Godwin Class Annual - 1944

1944 Annual

Class of 1944 - Introduction.

By the time the class of 1944 graduated it probably seemed like WWII would never end. D-Day, June 6, 1944, was at hand as the class graduated, and while spread very thin by this time, the Germans were by no means defeated yet. Had D-Day not succeeded the war might have dragged on for some time. In fact, the war in Europe would go on for about one more year, and that in the Pacific another six monts beyond that. In 1944 jobs were probably still plentiful in the war production areas. In some ways the US was one large war plant by this time.

Many Godwin students would sign up for service yet, if they hadn't dropped out to do so already. And many would be killed in the savage fighting in the Pacific in the latter parts of 1944 and the first half of 1945.

When the war finally did end, there would be a two to three year recession as the US economy moved back to civilan production. Many vets found that there were no jobs for them. They were providing the rational for the war production in the first place, and once the war ended there were mountains of war materials everywhere, and no place to sell them. Those on the home front already had the jobs available, and for a few years even those were mostly working to turn the factories back to civilian production.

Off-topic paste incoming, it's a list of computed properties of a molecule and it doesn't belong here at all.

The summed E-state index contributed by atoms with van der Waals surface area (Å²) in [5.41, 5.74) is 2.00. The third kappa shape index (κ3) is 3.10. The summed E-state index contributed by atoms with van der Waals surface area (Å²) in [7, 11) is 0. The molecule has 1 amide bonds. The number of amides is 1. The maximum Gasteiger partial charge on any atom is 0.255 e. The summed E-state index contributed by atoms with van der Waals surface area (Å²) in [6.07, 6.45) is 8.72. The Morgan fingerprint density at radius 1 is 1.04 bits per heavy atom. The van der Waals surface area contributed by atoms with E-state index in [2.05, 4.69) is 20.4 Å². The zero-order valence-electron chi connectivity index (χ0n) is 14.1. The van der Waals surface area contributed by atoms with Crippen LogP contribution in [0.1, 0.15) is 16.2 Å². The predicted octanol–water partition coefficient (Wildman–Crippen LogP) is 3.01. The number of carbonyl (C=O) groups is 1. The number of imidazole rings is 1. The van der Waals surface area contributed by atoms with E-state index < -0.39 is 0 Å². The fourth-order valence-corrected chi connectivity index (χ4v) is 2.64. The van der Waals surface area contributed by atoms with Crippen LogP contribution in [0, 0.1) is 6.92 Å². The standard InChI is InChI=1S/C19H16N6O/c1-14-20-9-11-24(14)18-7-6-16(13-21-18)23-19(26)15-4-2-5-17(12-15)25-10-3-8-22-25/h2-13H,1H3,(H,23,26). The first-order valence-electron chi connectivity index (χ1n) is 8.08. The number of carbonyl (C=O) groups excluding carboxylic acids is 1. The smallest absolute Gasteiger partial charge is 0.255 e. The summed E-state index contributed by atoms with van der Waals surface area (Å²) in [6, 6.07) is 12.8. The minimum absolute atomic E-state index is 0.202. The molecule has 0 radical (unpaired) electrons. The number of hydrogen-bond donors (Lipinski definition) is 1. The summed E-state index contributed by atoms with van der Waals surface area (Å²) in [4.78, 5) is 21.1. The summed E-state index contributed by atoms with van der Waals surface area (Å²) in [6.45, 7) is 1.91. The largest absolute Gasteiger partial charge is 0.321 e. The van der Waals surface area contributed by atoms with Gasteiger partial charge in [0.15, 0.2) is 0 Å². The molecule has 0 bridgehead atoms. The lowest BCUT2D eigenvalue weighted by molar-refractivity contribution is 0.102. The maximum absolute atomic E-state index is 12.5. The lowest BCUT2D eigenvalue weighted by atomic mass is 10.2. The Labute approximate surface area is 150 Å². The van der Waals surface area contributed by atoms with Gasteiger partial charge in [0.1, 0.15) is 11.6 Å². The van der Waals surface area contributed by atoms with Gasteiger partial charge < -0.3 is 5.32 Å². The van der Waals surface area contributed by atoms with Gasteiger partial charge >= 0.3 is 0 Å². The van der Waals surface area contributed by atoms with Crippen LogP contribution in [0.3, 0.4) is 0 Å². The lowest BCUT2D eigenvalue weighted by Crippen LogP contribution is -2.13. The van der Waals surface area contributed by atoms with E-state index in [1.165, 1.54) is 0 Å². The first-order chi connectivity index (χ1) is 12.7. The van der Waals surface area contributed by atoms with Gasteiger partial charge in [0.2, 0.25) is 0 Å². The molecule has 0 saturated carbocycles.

The GI Bill provided financial help so that millions of vets could go to school once they returned, and to some extent bide their time that way. Many schools literally saw class sizes double for a few years as they stretched to accommodate returning vets. Longer term most of the vets successfully returned to a more normal life, and enjoyed the boom times of the late 1940s and the 1950s.

- 1944 Annual. -

The cover of the 1944 class annual.
Left click on the image for a larger image.

The entire 1944 class annual, made available for scanning by by Edna (Carpenter) and Forrest Keyes, Godwin class of 1934 and 1932 repectively, is presented below. To view the pages, simply left click on the page numbers. Each page has been scanned at about 150% of its original size in order to make some of the details easier to see. You might have to move the image around in your browser in order to see it all. Be sure to make your browser full screen size for easier viewing.

Also be sure to scroll all the way to the bottom of each page; comments and notes are included on some of the pages. Use the "Back" button on your browser to return to the main menu. People should consider contacting me if they have additional information, or comments.

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